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Whole Foods employees said that conditions deteriorated after the acquisition of Amazon



Since its acquisition by Amazon two years ago, Whole Foods employees indicated that their working conditions are increasing in the face of increasing pressure to focus on driving Amazon Prime deals and memberships, widespread staff understaffing, and increasing workload The reduction of the working budget has fallen significantly.

Amazon announced in June 2017 it would buy Whole Foods. In interviews with 24 Whole Foods employees in the US, employees described an increasingly under-pressure environment and the erosion of Whole Foods' corporate culture.

The interviewed employees hesitated to talk about the record for fear of retaliation.

"Amazon has changed the business so much that I can no longer recognize Whole Foods," said a member of the Whole Foods team in California. "Every day I shudder when I see the store I love being bombarded with everything and everything from Amazon, Prime signs, Amazon lockers, Amazon food sets, and prime buyers . "

and former Whole Foods employees organized Whole Worker, a group where workers join forces to work together to improve working conditions.

In a mass e-mail written by over a dozen current and former employees with Whole Workers on 21 June, the group characterized the relationship of Whole Foods to Amazon as subordinates of Amazon, where the workers are mainly used to increase the Amazon Prime memberships and prime deals.

A Whole Foods team member in the Southwest US said, "Cashiers are currently trained to ask every customer if he has Prime. In autumn, they register for the guest service. They aim for 35% of product purchases to be Amazon Prime items, even if the guest does not have Prime.

A team leader from Whole Foods, who runs a meat department in the Northeastern United States, has completed a training course for new hires now includes sections on key benefits for customers. "It had nothing to do with customer service, expectations or requirements. Just taking advantage of Prime, answering questions on Kindle, Amazon tablets, Amazon Fire Stick and Amazon music.

A Whole Foods employee in the Pacific Northwest claimed that Amazon kiosks replaced Prime lockers at Whole Foods stores across the region, where Prime customers can place and pick up Amazon orders.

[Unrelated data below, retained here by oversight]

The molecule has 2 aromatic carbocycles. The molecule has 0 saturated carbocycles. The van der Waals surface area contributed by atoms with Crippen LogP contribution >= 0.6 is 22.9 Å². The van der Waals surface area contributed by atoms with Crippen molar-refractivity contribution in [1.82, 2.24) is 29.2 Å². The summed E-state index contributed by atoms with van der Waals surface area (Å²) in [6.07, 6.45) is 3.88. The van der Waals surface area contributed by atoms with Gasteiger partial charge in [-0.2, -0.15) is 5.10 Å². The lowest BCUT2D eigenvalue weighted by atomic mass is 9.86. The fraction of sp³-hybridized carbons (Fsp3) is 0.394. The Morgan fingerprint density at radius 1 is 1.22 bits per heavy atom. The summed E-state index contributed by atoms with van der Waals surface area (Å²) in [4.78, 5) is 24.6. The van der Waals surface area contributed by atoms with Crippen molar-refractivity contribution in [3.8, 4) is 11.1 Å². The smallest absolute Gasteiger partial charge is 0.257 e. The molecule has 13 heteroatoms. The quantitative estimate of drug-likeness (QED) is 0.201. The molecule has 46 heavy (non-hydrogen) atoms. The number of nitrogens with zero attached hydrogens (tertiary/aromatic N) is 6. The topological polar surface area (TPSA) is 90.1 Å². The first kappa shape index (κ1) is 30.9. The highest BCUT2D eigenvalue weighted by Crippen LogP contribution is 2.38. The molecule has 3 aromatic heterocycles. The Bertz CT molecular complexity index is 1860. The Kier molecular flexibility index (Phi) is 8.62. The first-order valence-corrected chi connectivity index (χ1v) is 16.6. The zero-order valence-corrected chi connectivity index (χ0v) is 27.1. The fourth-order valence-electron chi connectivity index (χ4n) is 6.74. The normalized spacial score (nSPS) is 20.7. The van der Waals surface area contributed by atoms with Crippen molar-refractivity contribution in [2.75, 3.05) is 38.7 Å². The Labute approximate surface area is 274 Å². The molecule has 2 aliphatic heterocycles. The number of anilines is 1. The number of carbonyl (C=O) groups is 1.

"Whole Foods is not an independent company that has an investment or something from Amazon. It is an outpost for food retailers on Amazon and serves to promote online sales, prime memberships and prime devices. "

A Whole Foods representative emailed the Guardian," Our team members are at the heart of Whole Foods Market and we are proud to continue to enjoy one of the highest ratios of full-time / part-time employment and hourly hourly wages in the industry to have. We did not reduce working hours because the minimum starting wage was raised to $ 15 per hour.

However, many employees in various departments of Whole Foods said they are forced to give priority to tasks related to Amazon over all other tasks.

"We have to have big signs about our prime deals, additional signs on the displays and patterns, or we're constantly being asked about them," said a member of the Whole Foods team, who set up food workers in a special department in the Rocky Mountains One of the changes associated with Amazon is that the number of employees in the shops where they work has become the norm. Full-time employees who have reported that Amazon's working hours have been regularly reduced from 40 to 35 hours to 37 hours a week, setting a minimum wage of $ 15 for all employees, which virtually eliminates wage increases.

"I've been working for the company for over a decade and have implemented the most recent crisis since the minimum wage of $ 15," said a Whole Foods employee in the Midwest.

The employee said that his schedule was cut to 27 hours a week despite working full-time and in a understaffed department. "They give us more and more tasks and more checklists and things to do, but our working hours are getting shorter and shorter."

A Whole Foods full-time Mid-Atlantic team member commented, "Now I'll usually schedule 36 to 37 hours a week," since Amazon's minimum wage has increased.

Another full-time worker in California told the Guardian: "Since the winter of 2018, in our business labor shortage or compaction has occurred successfully, busy and a great environment. Then we stopped filling jobs, cutting work hours, and getting people to repair holes. "

A Whole Foods buyer and supervisor on the West Coast said," We do not have the manpower to bring products to customers and us on the shelves. I do not have time for customer service because we're always up to date , "


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